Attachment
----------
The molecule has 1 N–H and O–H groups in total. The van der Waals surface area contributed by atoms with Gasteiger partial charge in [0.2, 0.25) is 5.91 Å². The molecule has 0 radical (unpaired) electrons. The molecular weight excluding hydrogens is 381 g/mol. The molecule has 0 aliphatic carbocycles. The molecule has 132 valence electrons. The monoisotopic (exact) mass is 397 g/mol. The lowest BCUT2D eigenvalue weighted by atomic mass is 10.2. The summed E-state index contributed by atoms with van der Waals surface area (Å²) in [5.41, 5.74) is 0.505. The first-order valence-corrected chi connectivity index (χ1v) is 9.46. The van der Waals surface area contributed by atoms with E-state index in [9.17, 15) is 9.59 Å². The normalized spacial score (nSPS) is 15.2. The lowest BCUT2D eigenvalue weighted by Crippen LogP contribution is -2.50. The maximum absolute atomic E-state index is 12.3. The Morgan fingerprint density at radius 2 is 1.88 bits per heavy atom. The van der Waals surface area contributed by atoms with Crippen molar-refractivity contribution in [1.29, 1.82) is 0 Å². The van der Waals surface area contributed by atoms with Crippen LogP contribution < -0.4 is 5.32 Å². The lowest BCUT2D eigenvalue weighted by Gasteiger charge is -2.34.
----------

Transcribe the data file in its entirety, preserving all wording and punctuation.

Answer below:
The molecule has 1 N–H and O–H groups in total. The van der Waals surface area contributed by atoms with Gasteiger partial charge in [0.2, 0.25) is 5.91 Å². The molecule has 0 radical (unpaired) electrons. The molecular weight excluding hydrogens is 381 g/mol. The molecule has 0 aliphatic carbocycles. The molecule has 132 valence electrons. The monoisotopic (exact) mass is 397 g/mol. The lowest BCUT2D eigenvalue weighted by atomic mass is 10.2. The summed E-state index contributed by atoms with van der Waals surface area (Å²) in [5.41, 5.74) is 0.505. The first-order valence-corrected chi connectivity index (χ1v) is 9.46. The van der Waals surface area contributed by atoms with E-state index in [9.17, 15) is 9.59 Å². The normalized spacial score (nSPS) is 15.2. The lowest BCUT2D eigenvalue weighted by Crippen LogP contribution is -2.50. The maximum absolute atomic E-state index is 12.3. The Morgan fingerprint density at radius 2 is 1.88 bits per heavy atom. The van der Waals surface area contributed by atoms with Crippen molar-refractivity contribution in [1.29, 1.82) is 0 Å². The van der Waals surface area contributed by atoms with Crippen LogP contribution < -0.4 is 5.32 Å². The lowest BCUT2D eigenvalue weighted by Gasteiger charge is -2.34.